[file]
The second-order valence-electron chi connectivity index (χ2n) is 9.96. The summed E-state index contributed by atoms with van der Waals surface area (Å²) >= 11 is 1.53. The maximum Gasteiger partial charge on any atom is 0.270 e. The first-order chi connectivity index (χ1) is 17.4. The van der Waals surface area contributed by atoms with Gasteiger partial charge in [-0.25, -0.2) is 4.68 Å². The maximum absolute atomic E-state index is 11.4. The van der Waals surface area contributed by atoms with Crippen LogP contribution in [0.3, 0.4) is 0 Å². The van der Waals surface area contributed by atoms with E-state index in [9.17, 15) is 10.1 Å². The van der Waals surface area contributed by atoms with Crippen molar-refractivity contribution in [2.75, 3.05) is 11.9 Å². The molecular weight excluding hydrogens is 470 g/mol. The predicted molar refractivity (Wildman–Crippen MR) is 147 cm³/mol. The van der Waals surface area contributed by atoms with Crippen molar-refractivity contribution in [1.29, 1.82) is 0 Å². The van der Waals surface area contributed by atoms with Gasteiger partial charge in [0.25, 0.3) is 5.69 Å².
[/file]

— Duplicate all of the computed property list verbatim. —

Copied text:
The second-order valence-electron chi connectivity index (χ2n) is 9.96. The summed E-state index contributed by atoms with van der Waals surface area (Å²) >= 11 is 1.53. The maximum Gasteiger partial charge on any atom is 0.270 e. The first-order chi connectivity index (χ1) is 17.4. The van der Waals surface area contributed by atoms with Gasteiger partial charge in [-0.25, -0.2) is 4.68 Å². The maximum absolute atomic E-state index is 11.4. The van der Waals surface area contributed by atoms with Crippen LogP contribution in [0.3, 0.4) is 0 Å². The van der Waals surface area contributed by atoms with E-state index in [9.17, 15) is 10.1 Å². The van der Waals surface area contributed by atoms with Crippen molar-refractivity contribution in [2.75, 3.05) is 11.9 Å². The molecular weight excluding hydrogens is 470 g/mol. The predicted molar refractivity (Wildman–Crippen MR) is 147 cm³/mol. The van der Waals surface area contributed by atoms with Crippen molar-refractivity contribution in [1.29, 1.82) is 0 Å². The van der Waals surface area contributed by atoms with Gasteiger partial charge in [0.25, 0.3) is 5.69 Å².